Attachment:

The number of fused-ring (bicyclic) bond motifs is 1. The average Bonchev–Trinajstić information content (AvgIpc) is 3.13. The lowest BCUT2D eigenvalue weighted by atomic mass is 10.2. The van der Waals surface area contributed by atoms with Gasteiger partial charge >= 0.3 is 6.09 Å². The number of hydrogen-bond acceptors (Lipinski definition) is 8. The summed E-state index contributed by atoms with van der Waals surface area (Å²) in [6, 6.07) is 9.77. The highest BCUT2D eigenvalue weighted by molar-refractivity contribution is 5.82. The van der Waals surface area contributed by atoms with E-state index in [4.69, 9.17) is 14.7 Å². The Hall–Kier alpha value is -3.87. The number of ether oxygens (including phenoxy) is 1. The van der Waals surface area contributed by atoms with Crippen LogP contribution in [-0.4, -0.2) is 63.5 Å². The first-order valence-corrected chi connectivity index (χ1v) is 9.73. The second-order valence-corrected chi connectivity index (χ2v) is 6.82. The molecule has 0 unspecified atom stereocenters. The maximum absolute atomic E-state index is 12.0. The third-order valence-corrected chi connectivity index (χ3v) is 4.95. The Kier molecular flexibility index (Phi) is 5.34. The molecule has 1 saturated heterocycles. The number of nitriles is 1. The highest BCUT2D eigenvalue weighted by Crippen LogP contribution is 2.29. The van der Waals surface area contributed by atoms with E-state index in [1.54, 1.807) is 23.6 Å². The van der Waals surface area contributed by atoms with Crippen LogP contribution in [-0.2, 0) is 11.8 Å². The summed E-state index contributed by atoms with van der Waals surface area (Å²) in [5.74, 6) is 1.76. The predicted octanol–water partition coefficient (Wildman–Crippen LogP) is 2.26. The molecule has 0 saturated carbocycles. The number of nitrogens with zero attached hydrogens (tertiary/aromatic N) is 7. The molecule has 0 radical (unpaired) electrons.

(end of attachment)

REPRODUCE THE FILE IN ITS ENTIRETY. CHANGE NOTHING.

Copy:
The number of fused-ring (bicyclic) bond motifs is 1. The average Bonchev–Trinajstić information content (AvgIpc) is 3.13. The lowest BCUT2D eigenvalue weighted by atomic mass is 10.2. The van der Waals surface area contributed by atoms with Gasteiger partial charge >= 0.3 is 6.09 Å². The number of hydrogen-bond acceptors (Lipinski definition) is 8. The summed E-state index contributed by atoms with van der Waals surface area (Å²) in [6, 6.07) is 9.77. The highest BCUT2D eigenvalue weighted by molar-refractivity contribution is 5.82. The van der Waals surface area contributed by atoms with E-state index in [4.69, 9.17) is 14.7 Å². The Hall–Kier alpha value is -3.87. The number of ether oxygens (including phenoxy) is 1. The van der Waals surface area contributed by atoms with Crippen LogP contribution in [-0.4, -0.2) is 63.5 Å². The first-order valence-corrected chi connectivity index (χ1v) is 9.73. The second-order valence-corrected chi connectivity index (χ2v) is 6.82. The molecule has 0 unspecified atom stereocenters. The maximum absolute atomic E-state index is 12.0. The third-order valence-corrected chi connectivity index (χ3v) is 4.95. The Kier molecular flexibility index (Phi) is 5.34. The molecule has 1 saturated heterocycles. The number of nitriles is 1. The highest BCUT2D eigenvalue weighted by Crippen LogP contribution is 2.29. The van der Waals surface area contributed by atoms with E-state index in [1.54, 1.807) is 23.6 Å². The van der Waals surface area contributed by atoms with Crippen LogP contribution in [-0.2, 0) is 11.8 Å². The summed E-state index contributed by atoms with van der Waals surface area (Å²) in [5.74, 6) is 1.76. The predicted octanol–water partition coefficient (Wildman–Crippen LogP) is 2.26. The molecule has 0 saturated carbocycles. The number of nitrogens with zero attached hydrogens (tertiary/aromatic N) is 7. The molecule has 0 radical (unpaired) electrons.